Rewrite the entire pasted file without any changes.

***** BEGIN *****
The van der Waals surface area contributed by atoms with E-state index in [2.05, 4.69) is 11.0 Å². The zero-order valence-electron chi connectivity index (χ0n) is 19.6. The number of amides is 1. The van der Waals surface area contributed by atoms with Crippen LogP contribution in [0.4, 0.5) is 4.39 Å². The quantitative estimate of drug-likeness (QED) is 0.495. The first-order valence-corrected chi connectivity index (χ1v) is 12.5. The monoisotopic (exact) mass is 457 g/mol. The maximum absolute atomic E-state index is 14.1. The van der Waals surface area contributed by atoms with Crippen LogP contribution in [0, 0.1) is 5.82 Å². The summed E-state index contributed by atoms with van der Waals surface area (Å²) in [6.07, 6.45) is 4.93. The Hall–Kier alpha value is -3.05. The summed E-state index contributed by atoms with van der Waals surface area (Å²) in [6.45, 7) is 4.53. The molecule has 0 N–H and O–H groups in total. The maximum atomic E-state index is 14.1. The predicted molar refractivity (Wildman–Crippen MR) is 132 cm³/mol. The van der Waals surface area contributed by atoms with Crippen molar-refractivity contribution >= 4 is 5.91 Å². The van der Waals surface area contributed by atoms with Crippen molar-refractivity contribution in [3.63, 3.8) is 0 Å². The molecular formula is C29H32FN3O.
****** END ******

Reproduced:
The van der Waals surface area contributed by atoms with E-state index in [2.05, 4.69) is 11.0 Å². The zero-order valence-electron chi connectivity index (χ0n) is 19.6. The number of amides is 1. The van der Waals surface area contributed by atoms with Crippen LogP contribution in [0.4, 0.5) is 4.39 Å². The quantitative estimate of drug-likeness (QED) is 0.495. The first-order valence-corrected chi connectivity index (χ1v) is 12.5. The monoisotopic (exact) mass is 457 g/mol. The maximum absolute atomic E-state index is 14.1. The van der Waals surface area contributed by atoms with Crippen LogP contribution in [0, 0.1) is 5.82 Å². The summed E-state index contributed by atoms with van der Waals surface area (Å²) in [6.07, 6.45) is 4.93. The Hall–Kier alpha value is -3.05. The summed E-state index contributed by atoms with van der Waals surface area (Å²) in [6.45, 7) is 4.53. The molecule has 0 N–H and O–H groups in total. The maximum atomic E-state index is 14.1. The predicted molar refractivity (Wildman–Crippen MR) is 132 cm³/mol. The van der Waals surface area contributed by atoms with Crippen molar-refractivity contribution >= 4 is 5.91 Å². The van der Waals surface area contributed by atoms with Crippen molar-refractivity contribution in [3.63, 3.8) is 0 Å². The molecular formula is C29H32FN3O.